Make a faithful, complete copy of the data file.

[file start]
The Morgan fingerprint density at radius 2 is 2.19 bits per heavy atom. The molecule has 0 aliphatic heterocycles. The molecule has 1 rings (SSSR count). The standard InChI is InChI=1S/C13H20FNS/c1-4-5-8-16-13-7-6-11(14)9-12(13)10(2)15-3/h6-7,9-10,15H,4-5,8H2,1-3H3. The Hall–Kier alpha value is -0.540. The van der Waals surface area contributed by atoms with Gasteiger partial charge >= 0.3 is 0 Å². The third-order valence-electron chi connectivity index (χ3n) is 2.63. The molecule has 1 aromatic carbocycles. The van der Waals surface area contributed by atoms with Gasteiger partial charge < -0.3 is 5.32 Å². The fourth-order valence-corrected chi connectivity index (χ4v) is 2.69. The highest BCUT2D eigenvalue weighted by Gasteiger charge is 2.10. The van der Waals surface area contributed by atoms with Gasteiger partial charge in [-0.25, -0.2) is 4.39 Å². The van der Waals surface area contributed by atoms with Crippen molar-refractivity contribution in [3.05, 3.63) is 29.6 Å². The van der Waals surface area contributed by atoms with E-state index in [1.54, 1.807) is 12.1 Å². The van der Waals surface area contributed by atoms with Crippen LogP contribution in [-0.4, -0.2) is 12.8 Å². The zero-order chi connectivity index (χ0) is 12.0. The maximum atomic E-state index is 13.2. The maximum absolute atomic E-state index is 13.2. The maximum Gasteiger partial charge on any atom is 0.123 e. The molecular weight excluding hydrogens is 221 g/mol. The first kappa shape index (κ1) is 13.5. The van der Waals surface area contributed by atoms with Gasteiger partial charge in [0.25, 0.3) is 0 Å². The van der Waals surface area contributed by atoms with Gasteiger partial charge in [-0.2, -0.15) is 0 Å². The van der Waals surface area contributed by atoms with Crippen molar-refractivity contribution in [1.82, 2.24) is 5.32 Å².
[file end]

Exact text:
The Morgan fingerprint density at radius 2 is 2.19 bits per heavy atom. The molecule has 0 aliphatic heterocycles. The molecule has 1 rings (SSSR count). The standard InChI is InChI=1S/C13H20FNS/c1-4-5-8-16-13-7-6-11(14)9-12(13)10(2)15-3/h6-7,9-10,15H,4-5,8H2,1-3H3. The Hall–Kier alpha value is -0.540. The van der Waals surface area contributed by atoms with Gasteiger partial charge >= 0.3 is 0 Å². The third-order valence-electron chi connectivity index (χ3n) is 2.63. The molecule has 1 aromatic carbocycles. The van der Waals surface area contributed by atoms with Gasteiger partial charge < -0.3 is 5.32 Å². The fourth-order valence-corrected chi connectivity index (χ4v) is 2.69. The highest BCUT2D eigenvalue weighted by Gasteiger charge is 2.10. The van der Waals surface area contributed by atoms with Gasteiger partial charge in [-0.25, -0.2) is 4.39 Å². The van der Waals surface area contributed by atoms with Crippen molar-refractivity contribution in [3.05, 3.63) is 29.6 Å². The van der Waals surface area contributed by atoms with E-state index in [1.54, 1.807) is 12.1 Å². The van der Waals surface area contributed by atoms with Crippen LogP contribution in [-0.4, -0.2) is 12.8 Å². The zero-order chi connectivity index (χ0) is 12.0. The maximum atomic E-state index is 13.2. The maximum absolute atomic E-state index is 13.2. The maximum Gasteiger partial charge on any atom is 0.123 e. The molecular weight excluding hydrogens is 221 g/mol. The first kappa shape index (κ1) is 13.5. The van der Waals surface area contributed by atoms with Gasteiger partial charge in [0.25, 0.3) is 0 Å². The van der Waals surface area contributed by atoms with Gasteiger partial charge in [-0.2, -0.15) is 0 Å². The van der Waals surface area contributed by atoms with Crippen molar-refractivity contribution in [1.82, 2.24) is 5.32 Å².